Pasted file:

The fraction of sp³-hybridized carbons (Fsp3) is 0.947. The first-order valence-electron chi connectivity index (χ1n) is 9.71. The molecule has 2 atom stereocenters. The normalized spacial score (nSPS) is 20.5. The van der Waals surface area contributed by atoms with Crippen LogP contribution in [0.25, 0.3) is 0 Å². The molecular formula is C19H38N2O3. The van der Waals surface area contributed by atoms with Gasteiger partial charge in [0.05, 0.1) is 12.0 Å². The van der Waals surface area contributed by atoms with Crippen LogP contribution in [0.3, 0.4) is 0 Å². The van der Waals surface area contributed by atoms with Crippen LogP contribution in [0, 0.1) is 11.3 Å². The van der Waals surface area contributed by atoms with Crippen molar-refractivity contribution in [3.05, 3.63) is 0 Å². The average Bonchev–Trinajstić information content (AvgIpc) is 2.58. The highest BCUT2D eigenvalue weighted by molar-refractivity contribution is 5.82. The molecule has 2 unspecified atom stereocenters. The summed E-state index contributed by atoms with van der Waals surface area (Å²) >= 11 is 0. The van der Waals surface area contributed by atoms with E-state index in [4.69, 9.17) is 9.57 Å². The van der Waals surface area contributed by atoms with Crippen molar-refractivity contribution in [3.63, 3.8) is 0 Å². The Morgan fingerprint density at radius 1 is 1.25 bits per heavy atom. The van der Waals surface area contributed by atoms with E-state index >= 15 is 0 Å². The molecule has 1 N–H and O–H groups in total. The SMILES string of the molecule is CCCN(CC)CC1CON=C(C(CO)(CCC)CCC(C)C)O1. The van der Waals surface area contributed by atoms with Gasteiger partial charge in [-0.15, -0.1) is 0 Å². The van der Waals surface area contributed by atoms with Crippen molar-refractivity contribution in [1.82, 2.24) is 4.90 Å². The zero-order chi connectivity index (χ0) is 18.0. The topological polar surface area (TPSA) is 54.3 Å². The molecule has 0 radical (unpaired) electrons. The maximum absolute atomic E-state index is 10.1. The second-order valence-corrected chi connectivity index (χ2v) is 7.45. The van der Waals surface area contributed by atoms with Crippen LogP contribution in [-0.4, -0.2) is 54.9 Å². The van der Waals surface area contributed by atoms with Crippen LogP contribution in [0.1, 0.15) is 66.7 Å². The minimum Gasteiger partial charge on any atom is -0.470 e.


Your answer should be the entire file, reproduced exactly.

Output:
The fraction of sp³-hybridized carbons (Fsp3) is 0.947. The first-order valence-electron chi connectivity index (χ1n) is 9.71. The molecule has 2 atom stereocenters. The normalized spacial score (nSPS) is 20.5. The van der Waals surface area contributed by atoms with Crippen LogP contribution in [0.25, 0.3) is 0 Å². The molecular formula is C19H38N2O3. The van der Waals surface area contributed by atoms with Gasteiger partial charge in [0.05, 0.1) is 12.0 Å². The van der Waals surface area contributed by atoms with Crippen LogP contribution in [0.3, 0.4) is 0 Å². The van der Waals surface area contributed by atoms with Crippen LogP contribution in [0, 0.1) is 11.3 Å². The van der Waals surface area contributed by atoms with Crippen molar-refractivity contribution in [3.05, 3.63) is 0 Å². The average Bonchev–Trinajstić information content (AvgIpc) is 2.58. The highest BCUT2D eigenvalue weighted by molar-refractivity contribution is 5.82. The molecule has 2 unspecified atom stereocenters. The summed E-state index contributed by atoms with van der Waals surface area (Å²) >= 11 is 0. The van der Waals surface area contributed by atoms with E-state index in [4.69, 9.17) is 9.57 Å². The van der Waals surface area contributed by atoms with Crippen molar-refractivity contribution in [3.63, 3.8) is 0 Å². The Morgan fingerprint density at radius 1 is 1.25 bits per heavy atom. The van der Waals surface area contributed by atoms with E-state index >= 15 is 0 Å². The molecule has 1 N–H and O–H groups in total. The SMILES string of the molecule is CCCN(CC)CC1CON=C(C(CO)(CCC)CCC(C)C)O1. The van der Waals surface area contributed by atoms with Gasteiger partial charge in [-0.15, -0.1) is 0 Å². The van der Waals surface area contributed by atoms with Crippen molar-refractivity contribution in [1.82, 2.24) is 4.90 Å². The zero-order chi connectivity index (χ0) is 18.0. The topological polar surface area (TPSA) is 54.3 Å². The molecule has 0 radical (unpaired) electrons. The maximum absolute atomic E-state index is 10.1. The second-order valence-corrected chi connectivity index (χ2v) is 7.45. The van der Waals surface area contributed by atoms with Crippen LogP contribution in [-0.4, -0.2) is 54.9 Å². The van der Waals surface area contributed by atoms with Crippen LogP contribution in [0.1, 0.15) is 66.7 Å². The minimum Gasteiger partial charge on any atom is -0.470 e.